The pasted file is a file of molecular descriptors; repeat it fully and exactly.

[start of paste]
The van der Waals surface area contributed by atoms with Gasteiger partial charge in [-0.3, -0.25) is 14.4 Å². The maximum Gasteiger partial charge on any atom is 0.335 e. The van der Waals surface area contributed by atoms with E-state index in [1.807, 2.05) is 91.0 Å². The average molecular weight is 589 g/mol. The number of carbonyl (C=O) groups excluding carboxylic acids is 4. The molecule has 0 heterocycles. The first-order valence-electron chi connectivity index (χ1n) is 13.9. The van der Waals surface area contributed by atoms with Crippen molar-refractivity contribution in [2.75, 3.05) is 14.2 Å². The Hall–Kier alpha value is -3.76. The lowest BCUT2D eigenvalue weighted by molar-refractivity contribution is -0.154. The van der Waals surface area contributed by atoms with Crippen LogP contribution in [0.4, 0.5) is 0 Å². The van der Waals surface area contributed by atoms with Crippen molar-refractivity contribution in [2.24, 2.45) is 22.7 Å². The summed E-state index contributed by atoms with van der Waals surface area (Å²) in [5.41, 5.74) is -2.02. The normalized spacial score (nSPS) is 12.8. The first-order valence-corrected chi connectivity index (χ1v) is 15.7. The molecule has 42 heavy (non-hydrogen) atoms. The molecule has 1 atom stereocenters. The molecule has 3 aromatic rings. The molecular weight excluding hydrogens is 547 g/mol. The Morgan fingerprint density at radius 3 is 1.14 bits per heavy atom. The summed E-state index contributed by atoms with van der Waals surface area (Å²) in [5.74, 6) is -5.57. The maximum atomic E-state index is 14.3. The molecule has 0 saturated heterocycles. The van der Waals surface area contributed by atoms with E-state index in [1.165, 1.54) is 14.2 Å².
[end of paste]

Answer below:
The van der Waals surface area contributed by atoms with Gasteiger partial charge in [-0.3, -0.25) is 14.4 Å². The maximum Gasteiger partial charge on any atom is 0.335 e. The van der Waals surface area contributed by atoms with E-state index in [1.807, 2.05) is 91.0 Å². The average molecular weight is 589 g/mol. The number of carbonyl (C=O) groups excluding carboxylic acids is 4. The molecule has 0 heterocycles. The first-order valence-electron chi connectivity index (χ1n) is 13.9. The van der Waals surface area contributed by atoms with Crippen molar-refractivity contribution in [2.75, 3.05) is 14.2 Å². The Hall–Kier alpha value is -3.76. The lowest BCUT2D eigenvalue weighted by molar-refractivity contribution is -0.154. The van der Waals surface area contributed by atoms with Crippen LogP contribution in [0.4, 0.5) is 0 Å². The van der Waals surface area contributed by atoms with Crippen molar-refractivity contribution in [2.24, 2.45) is 22.7 Å². The summed E-state index contributed by atoms with van der Waals surface area (Å²) in [5.41, 5.74) is -2.02. The normalized spacial score (nSPS) is 12.8. The first-order valence-corrected chi connectivity index (χ1v) is 15.7. The molecule has 42 heavy (non-hydrogen) atoms. The molecule has 1 atom stereocenters. The molecule has 3 aromatic rings. The molecular weight excluding hydrogens is 547 g/mol. The Morgan fingerprint density at radius 3 is 1.14 bits per heavy atom. The summed E-state index contributed by atoms with van der Waals surface area (Å²) in [5.74, 6) is -5.57. The maximum atomic E-state index is 14.3. The molecule has 0 saturated heterocycles. The van der Waals surface area contributed by atoms with E-state index in [1.165, 1.54) is 14.2 Å².